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John Eduard Franco

QC realty tax hike suspension bags 1st OK

By | Property News

By Vann Marlo M. Villegas
A PROPOSAL to suspend until after 2019 implementation of the Quezon City (QC) ordinance that increases real property fair market values has secured committee approval, a senior local official said on Sunday.
Asked for updates on the measure, QC Council Majority Floor Leader Franz S. Pumaren said proposed Ordinance No. 20CC-497 was approved at the committee level on Nov. 14.
“It’s up for debate this Monday,” Mr. Pumaren said in a mobile phone message.
“It was approved in the three committees so the next step is… debate in the plenary,” he added, identifying the committees concerned as Ways and Means, Appropriations, as well as Laws, Rules and Internal Government which he heads.
Awaited is approval on second and third reading, which could happen a week apart, he added.
Mr. Pumaren had said in a press conference on Oct. 26 that the council — the city government’s lawmaking body — targets to approve the proposed ordinance on final reading before yearend.
The proposed local law seeks to suspend until after 2019 — a midterm election year — implementation of Quezon City Ordinance No. SP-2556, Series of 2016 which jacks up real property fair market values, which were last adjusted in December 1995 even if Republic Act No. 7160, or the Local Government Code of 1991, requires a review every three years.
Quezon City councilors filed the proposed ordinance following the Supreme Court’s Sept. 18 ruling lifting the April 2017 temporary restraining order against the realty fair market value hike.
The assailed local law increases the fair market values (FMV) of residential, commercial and industrial real properties by 400-733.33%, consequently raising tax payable by real property owners by 39-131%. New assessment rates, on the other hand, were cut to five percent for residential and 14% for commercial and industrial lands in order to cushion the FMV increases.
Proponents in the council of the suspension of the realty tax hike cited as reason for their move the multiyear-high monthly inflation rates that averaged 5.1% in the 10 months to October against the central bank’s 2-4% target range for full-year 2018.
They had noted that Malacañang itself, seeking to quell inflation expectations and cushion the public from already high prices of basic goods, has suspended a fresh oil excise tax hike that was scheduled to take place in January.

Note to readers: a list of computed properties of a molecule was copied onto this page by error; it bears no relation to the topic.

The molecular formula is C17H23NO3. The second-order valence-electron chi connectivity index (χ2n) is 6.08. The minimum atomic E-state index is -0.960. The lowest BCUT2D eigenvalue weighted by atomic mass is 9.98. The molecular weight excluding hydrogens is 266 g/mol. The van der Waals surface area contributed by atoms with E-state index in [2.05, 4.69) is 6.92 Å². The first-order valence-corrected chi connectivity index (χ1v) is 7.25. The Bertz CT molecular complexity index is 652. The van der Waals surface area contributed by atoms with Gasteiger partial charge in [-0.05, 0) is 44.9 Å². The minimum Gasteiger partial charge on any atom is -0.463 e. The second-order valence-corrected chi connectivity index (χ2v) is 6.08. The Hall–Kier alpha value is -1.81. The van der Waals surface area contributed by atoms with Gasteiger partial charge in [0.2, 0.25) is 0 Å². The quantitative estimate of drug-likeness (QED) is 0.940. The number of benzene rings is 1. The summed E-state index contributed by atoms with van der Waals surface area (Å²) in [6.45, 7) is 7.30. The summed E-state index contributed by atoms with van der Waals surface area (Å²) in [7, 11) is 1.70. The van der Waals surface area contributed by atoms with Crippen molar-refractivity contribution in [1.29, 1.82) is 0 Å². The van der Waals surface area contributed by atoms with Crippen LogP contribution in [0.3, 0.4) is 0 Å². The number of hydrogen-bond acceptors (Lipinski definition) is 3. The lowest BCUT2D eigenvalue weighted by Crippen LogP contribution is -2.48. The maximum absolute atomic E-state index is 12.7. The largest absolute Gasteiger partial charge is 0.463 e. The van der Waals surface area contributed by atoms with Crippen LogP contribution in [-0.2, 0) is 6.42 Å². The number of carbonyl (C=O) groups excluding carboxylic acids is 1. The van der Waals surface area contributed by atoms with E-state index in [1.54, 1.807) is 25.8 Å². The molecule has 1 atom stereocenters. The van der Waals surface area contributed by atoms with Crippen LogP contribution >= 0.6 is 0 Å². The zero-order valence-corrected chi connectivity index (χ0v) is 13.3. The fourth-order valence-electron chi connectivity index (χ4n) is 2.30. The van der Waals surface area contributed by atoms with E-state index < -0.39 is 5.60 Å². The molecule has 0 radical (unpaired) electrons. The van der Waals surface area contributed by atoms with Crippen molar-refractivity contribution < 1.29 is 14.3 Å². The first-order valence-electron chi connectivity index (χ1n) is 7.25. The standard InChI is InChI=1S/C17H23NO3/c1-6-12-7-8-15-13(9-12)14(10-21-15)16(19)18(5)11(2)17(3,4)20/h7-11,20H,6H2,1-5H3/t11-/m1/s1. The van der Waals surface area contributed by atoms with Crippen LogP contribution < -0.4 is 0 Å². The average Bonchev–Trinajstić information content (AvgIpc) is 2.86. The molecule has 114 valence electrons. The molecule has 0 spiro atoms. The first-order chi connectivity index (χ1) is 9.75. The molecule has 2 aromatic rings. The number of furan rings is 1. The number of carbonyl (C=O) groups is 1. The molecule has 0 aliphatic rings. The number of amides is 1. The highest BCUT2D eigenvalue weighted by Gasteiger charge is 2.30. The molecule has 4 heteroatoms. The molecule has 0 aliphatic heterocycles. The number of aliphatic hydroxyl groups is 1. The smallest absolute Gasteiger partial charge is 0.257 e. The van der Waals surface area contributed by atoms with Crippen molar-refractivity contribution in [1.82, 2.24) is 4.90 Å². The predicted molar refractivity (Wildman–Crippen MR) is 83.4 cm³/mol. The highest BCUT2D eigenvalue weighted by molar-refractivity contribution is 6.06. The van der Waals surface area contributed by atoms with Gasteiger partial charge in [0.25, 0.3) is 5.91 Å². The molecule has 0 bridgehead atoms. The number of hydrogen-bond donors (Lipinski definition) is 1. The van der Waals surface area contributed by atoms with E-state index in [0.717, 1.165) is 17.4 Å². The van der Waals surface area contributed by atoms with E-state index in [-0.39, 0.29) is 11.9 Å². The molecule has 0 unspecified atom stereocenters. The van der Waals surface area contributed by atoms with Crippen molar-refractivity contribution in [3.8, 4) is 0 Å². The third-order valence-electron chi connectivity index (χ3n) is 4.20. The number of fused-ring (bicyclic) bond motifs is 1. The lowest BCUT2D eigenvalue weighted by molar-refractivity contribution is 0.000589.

The city will have additional P700 million in revenues once the planned realty tax hike is implemented.
According to the latest available data from the Finance department’s Bureau of Local Government Finance, Quezon City was the biggest contributor to Metro Manila’s revenues last year with P15.161 billion of the P77.099-billion total revenues of the National Capital Region.
Real property tax is Quezon City’s second-biggest revenue tax source last year with P3.431 billion, following business tax with P9.204 billion.

Jakarta toughens rules on repatriating revenues from resource exports

By | Property News

JAKARTA — Indonesia’s government is tightening requirements to force companies to repatriate revenue from the export of natural resources, a minister said on Friday, as authorities seek to support a fragile rupiah currency.
Special accounts will be created for exporters to deposit export revenue at local banks to allow for better monitoring by the government, Darmin Nasution, coordinating minister for economic affairs, told reporters.
The new regulation due to take effect Jan. 1.
Companies would be barred from exporting if they do not repatriate earnings but would be allowed to keep earnings in dollars, though there would be tax incentives if they convert earnings to rupiah, he said.
Mr. Nasution said companies would be allowed to use the repatriated proceeds to fund imports or foreign debt payments.
“It is mandatory to repatriate the earnings and deposit them in the (banking) system. The earnings can still be used for the companies needs, but supporting documents must be provided,” he said.
“We have to formulate policies to give confidence to fund owners so that they will flow into the country, whether it is short-term capital inflow or foreign direct investment.”
Indonesia has required exporters to receive their earnings through onshore banks since 2012. Central bank data shows while 90% of such earnings already flow through local banks, only 15% of these funds are converted to rupiah.
The rupiah has strengthened 1.5% over the past two days, driven higher by Bank Indonesia’s surprise interest rate rise on Thursday and climbing off from levels not seen since the 1998 Asian Financial Crisis.
RELAXING INVESTMENT HURDLES
On Friday, the government also said it would relax foreign investment restrictions to help boost investment.